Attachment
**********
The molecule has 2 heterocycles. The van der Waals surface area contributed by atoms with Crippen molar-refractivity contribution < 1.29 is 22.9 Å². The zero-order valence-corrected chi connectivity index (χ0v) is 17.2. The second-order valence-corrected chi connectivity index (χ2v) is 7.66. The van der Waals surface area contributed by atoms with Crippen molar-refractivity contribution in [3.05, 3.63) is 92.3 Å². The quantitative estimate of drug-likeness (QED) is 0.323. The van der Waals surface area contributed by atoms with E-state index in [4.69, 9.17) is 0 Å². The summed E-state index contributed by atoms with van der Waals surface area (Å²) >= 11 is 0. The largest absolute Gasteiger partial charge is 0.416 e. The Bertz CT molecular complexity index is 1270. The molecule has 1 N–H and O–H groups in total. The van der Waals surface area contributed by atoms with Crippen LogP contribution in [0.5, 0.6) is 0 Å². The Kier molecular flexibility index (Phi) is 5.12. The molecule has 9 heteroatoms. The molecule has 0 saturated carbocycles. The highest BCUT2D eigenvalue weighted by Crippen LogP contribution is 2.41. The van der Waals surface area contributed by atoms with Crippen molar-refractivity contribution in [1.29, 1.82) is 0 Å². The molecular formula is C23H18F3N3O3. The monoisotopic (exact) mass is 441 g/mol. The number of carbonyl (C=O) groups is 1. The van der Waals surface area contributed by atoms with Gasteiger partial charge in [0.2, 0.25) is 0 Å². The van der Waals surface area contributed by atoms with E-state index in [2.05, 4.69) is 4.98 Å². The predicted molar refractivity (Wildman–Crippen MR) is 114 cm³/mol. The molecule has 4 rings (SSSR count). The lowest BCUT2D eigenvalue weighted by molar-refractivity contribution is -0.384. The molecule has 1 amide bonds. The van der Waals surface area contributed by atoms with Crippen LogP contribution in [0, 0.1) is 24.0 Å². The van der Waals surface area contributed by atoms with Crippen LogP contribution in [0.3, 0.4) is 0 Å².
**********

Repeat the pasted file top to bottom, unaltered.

The molecule has 2 heterocycles. The van der Waals surface area contributed by atoms with Crippen molar-refractivity contribution < 1.29 is 22.9 Å². The zero-order valence-corrected chi connectivity index (χ0v) is 17.2. The second-order valence-corrected chi connectivity index (χ2v) is 7.66. The van der Waals surface area contributed by atoms with Crippen molar-refractivity contribution in [3.05, 3.63) is 92.3 Å². The quantitative estimate of drug-likeness (QED) is 0.323. The van der Waals surface area contributed by atoms with E-state index in [4.69, 9.17) is 0 Å². The summed E-state index contributed by atoms with van der Waals surface area (Å²) >= 11 is 0. The largest absolute Gasteiger partial charge is 0.416 e. The Bertz CT molecular complexity index is 1270. The molecule has 1 N–H and O–H groups in total. The van der Waals surface area contributed by atoms with Crippen LogP contribution in [0.5, 0.6) is 0 Å². The Kier molecular flexibility index (Phi) is 5.12. The molecule has 9 heteroatoms. The molecule has 0 saturated carbocycles. The highest BCUT2D eigenvalue weighted by Crippen LogP contribution is 2.41. The van der Waals surface area contributed by atoms with Crippen molar-refractivity contribution in [1.29, 1.82) is 0 Å². The molecular formula is C23H18F3N3O3. The monoisotopic (exact) mass is 441 g/mol. The number of carbonyl (C=O) groups is 1. The van der Waals surface area contributed by atoms with Gasteiger partial charge in [0.2, 0.25) is 0 Å². The van der Waals surface area contributed by atoms with E-state index in [2.05, 4.69) is 4.98 Å². The predicted molar refractivity (Wildman–Crippen MR) is 114 cm³/mol. The molecule has 4 rings (SSSR count). The lowest BCUT2D eigenvalue weighted by molar-refractivity contribution is -0.384. The molecule has 1 amide bonds. The van der Waals surface area contributed by atoms with Crippen LogP contribution in [0, 0.1) is 24.0 Å². The van der Waals surface area contributed by atoms with Crippen LogP contribution in [0.3, 0.4) is 0 Å².